Vintage Pacific NW: We’re revisiting some of our favorite stories from some of our favorite former magazine contributors. Check back each week for timeless classics focusing on food, fitness, gardening and more.

Originally published Nov. 9, 2012
By Nicole Tsong, former Fit for Life writer

WHEN I’M ON a no-sugar jag, I am strict. No honey! No brown rice syrup! Definitely no agave! 

If you have ever had a meal with me during one of these phases, my deepest apologies. 

Except to the smoothie maker at the smoothie-place-that-shall-not-be-named. All I wanted was a fruit smoothie. Fruit. That’s it. 

But every smoothie on the menu had something. Sweetened almond milk. Sweetened peanut butter. Honey. Can’t a girl get a smoothie with fruit? 


I considered telling the smoothie maker what to blend, then decided it was not worth the effort. 

Leave it to us. We as a culture have somehow turned smoothies — a drink most people think of as healthy — into dessert. 

Sure, some smoothies have greens or fruit or yogurt. Some of them also have sorbet, ice cream and other additives loaded with sugar. 

“We want to be careful that the term smoothie isn’t a synonym for milkshake,” says nutritionist Cynthia Lair. 

Smoothies sound healthy, but like most foods these days, if you truly want to pick up a healthy one, you need to read labels or ingredients, and perhaps even assertively (but nicely) question the smoothie maker to find out more.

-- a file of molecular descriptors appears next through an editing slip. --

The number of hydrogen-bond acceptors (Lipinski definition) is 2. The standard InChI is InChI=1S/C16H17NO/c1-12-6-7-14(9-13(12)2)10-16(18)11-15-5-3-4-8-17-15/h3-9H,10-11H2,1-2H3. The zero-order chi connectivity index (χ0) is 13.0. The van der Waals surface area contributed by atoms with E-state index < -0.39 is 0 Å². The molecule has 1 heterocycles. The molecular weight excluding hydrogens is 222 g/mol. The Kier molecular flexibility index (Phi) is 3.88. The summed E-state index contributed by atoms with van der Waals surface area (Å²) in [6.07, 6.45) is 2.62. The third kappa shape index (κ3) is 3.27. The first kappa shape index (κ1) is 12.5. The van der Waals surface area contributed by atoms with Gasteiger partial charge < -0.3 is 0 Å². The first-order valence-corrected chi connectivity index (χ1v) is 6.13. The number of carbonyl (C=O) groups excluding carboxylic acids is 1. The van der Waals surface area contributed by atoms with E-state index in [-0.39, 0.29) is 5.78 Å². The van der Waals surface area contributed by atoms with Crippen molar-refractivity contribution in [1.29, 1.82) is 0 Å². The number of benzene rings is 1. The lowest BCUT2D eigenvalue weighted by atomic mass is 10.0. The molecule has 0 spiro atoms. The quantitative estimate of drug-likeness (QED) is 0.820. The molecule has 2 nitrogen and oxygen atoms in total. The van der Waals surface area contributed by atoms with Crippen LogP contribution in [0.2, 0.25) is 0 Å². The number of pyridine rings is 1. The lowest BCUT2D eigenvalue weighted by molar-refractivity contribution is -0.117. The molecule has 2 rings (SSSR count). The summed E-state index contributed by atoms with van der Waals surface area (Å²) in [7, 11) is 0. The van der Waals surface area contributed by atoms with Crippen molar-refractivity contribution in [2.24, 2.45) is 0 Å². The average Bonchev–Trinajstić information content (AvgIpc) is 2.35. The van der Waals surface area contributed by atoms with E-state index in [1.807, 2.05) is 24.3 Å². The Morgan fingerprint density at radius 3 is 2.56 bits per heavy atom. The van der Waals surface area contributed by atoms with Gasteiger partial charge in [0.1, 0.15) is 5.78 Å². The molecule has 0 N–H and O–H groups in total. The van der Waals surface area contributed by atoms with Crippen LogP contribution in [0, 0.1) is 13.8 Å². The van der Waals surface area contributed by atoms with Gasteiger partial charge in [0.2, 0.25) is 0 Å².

You have more control at home in the smoothie-making process, yet it’s still easy to get tripped up by ingredients that sound good but aren’t really. 


Still, there are ways to make your smoothie healthy, whether it’s out and about or in your blender at home. 

Lair, author of “Feeding the Young Athlete” and director of Bastyr University’s culinary curriculum, has a few recommendations: 

Avoid added sugar, she says. Ice cream and sorbet are obvious sugar culprits, but sugar also frequently sneaks into smoothies via yogurt. Flavored and low-fat yogurts often have added sugar, Lair says. 

Sweeten your smoothie with fruit. If fruit is in season and high-quality, it will have plenty of sugar. Bananas, dates and fresh or canned unsweetened pineapple also add plenty of natural sweetness to a smoothie. Besides offering a sweet hit, they are whole foods with fiber, Lair says. 

Add good protein. Lair dislikes protein powders. They’re not really food, she says; they are supplements. Instead, choose good, whole proteins, like nut butters, unsweetened yogurt or milk. 

Limit the juice. Juice doesn’t have the fiber and other nutrients of whole fruit blended into a smoothie. 


Bottom line: The healthiest smoothies are whole fruit with good protein and no added sugar. If you feel compelled to throw in greens, more power to you. 

If you are picking up a smoothie, don’t be shy about asking what is in it. I have asked to see the almond-milk carton or the entire list of ingredients at smoothie shops. I have even not ordered smoothies because after I looked at the ingredient list, I saw they weren’t good, whole foods. 

But looking at ingredients is part of healthy eating. 

Smoothies, Lair insists, “can be made healthfully for people who feel they don’t have time to sit down and eat.”